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WASHINGTON— U.S. Senator John Boozman recognized the life and legacy of Milton Pitts Crenchaw, one of the original Tuskegee Airmen, in the Congressional Record, the official proceedings of Congress.  

Crenchaw was born and raised in Little Rock. He passed away on November 17, 2015 and was laid to rest today at the Arkansas State Veterans Cemetery. The following remarks will be printed in the Congressional Record: 

Mr. President, I rise today to honor Milton Pitts Crenchaw, an aviation pioneer from Little Rock, Arkansas who paved the way for integration in the United States Military and impacted generations of aviators. 

Crenchaw, known as the “father of black aviation in Arkansas,” developed a love of flying while at the Tuskegee Institute. He exceled in the program and after earning his pilot license, he pursued his instructors certificate. Following the bombing of Pearl Harbor, Crenchaw joined the Army Air Corps Civilian Pilot Training Program as a flight instructor. 

He had the distinction of being one of the original supervising squadron commanders for the Tuskegee Airmen. He trained hundreds of cadets during the 1940s, an accomplishment he was rightfully proud of. 

“The first thing that he takes pride in is that he and the other black flight instructors paved the way for people of color to enter the field of aviation. He is proud that he was chosen to implement that program,” his daughter Dolores Crenchaw Singleton said in a recent interview.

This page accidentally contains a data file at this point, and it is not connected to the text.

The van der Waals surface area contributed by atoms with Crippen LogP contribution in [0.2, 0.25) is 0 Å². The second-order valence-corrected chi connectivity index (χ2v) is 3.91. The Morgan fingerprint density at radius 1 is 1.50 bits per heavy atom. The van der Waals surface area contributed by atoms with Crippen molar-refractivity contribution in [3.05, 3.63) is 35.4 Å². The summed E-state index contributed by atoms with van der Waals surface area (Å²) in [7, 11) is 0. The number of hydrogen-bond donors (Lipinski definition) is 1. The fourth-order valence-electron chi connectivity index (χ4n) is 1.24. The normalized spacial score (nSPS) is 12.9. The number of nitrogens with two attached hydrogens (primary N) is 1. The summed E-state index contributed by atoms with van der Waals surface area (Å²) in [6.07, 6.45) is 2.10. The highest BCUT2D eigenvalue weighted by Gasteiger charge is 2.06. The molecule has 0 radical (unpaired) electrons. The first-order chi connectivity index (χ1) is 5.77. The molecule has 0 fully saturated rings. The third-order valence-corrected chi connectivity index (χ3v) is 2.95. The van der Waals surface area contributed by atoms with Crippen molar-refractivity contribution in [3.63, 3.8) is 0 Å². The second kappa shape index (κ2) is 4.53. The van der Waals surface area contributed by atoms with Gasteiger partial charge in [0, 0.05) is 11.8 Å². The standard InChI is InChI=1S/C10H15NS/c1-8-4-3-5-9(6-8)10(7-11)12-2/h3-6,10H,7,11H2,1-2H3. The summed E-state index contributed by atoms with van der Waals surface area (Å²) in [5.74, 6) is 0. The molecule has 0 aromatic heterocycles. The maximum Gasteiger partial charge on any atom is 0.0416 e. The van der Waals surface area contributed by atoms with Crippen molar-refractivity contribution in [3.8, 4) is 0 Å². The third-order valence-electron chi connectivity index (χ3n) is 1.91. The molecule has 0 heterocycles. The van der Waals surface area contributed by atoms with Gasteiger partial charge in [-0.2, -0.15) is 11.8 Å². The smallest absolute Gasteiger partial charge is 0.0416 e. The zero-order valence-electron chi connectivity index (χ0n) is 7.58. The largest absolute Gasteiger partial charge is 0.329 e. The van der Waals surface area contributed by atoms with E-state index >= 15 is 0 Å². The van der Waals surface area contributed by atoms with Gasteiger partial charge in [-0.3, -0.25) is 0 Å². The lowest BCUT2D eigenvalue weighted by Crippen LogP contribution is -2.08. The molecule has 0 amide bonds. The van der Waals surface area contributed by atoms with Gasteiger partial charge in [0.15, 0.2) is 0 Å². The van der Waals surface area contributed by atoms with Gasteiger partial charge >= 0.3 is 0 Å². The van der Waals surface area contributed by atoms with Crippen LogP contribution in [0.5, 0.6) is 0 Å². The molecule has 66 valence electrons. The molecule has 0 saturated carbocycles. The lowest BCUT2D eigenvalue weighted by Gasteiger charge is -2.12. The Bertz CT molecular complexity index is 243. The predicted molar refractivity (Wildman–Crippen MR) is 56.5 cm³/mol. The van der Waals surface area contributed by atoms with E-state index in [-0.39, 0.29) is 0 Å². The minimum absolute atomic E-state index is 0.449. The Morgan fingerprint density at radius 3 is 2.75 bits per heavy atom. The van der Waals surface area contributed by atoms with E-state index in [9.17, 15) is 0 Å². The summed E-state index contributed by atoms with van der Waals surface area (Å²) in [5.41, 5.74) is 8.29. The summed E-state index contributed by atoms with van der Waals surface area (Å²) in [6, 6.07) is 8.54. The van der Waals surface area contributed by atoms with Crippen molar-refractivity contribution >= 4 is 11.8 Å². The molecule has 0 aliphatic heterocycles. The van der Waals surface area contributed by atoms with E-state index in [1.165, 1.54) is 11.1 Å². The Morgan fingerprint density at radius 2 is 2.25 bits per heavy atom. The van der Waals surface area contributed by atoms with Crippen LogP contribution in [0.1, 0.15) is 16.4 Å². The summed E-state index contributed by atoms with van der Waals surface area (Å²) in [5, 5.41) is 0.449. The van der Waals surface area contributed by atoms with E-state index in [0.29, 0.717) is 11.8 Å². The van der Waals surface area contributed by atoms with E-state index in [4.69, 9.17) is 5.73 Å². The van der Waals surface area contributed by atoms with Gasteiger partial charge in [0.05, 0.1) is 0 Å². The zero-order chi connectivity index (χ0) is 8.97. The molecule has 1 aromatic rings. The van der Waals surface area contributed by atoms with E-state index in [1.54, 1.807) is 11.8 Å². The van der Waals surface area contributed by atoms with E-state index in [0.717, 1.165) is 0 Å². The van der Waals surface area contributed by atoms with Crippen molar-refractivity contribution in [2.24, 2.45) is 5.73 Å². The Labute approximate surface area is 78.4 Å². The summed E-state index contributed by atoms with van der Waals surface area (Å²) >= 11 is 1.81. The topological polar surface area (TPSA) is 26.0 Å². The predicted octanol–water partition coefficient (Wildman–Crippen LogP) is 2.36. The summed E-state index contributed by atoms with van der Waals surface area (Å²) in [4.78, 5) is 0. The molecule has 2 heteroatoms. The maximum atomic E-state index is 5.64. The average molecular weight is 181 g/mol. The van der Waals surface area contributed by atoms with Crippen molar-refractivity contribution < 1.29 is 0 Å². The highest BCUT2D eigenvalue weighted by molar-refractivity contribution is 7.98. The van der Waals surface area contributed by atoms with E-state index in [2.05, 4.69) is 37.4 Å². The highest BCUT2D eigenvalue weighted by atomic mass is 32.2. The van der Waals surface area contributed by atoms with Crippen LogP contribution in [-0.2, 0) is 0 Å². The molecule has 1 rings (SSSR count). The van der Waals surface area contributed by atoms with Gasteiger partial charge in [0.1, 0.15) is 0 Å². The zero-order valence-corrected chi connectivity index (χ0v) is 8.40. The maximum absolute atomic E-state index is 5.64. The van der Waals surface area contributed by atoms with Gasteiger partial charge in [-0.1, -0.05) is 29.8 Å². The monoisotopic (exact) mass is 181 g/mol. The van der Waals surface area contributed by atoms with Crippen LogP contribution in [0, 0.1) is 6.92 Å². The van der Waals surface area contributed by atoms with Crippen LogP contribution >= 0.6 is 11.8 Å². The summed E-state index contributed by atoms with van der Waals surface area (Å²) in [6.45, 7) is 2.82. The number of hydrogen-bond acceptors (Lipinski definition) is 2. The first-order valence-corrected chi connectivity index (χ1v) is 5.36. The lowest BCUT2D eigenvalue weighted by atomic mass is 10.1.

Crenchaw helped break the barriers that existed in the military. His passion for aviation continued after his tenure at Tuskegee, serving as a flight instructor at several air bases, including Camp Rucker, Alabama, where he became the first black flight instructor. 

Crenchaw honorably served with the U.S. Army Air Corps and the U.S. Air Force for more than 40 years. 

He also shared his love of aviation with Arkansas, and he was instrumental in creating an aviation program at Philander Smith College in Little Rock. Crenchaw taught aviation at the school from 1947 to 1953, holding classes at Adams Field in the Central Flying Service building. 

Along with the accolades of inductions in the Arkansas Aviation Hall of Fame and the Arkansas Black Hall of Fame, in 2007 he was awarded the Congressional Gold Medal along with other members we have come to admire as the Tuskegee Airmen.

Milton Pitts Crenchaw passed away on November 17, 2015. Today he will be laid to rest at the Arkansas State Veterans Cemetery in North Little Rock. He was a true American hero whose leadership helped secure victory and peace for all freedom loving people of the world.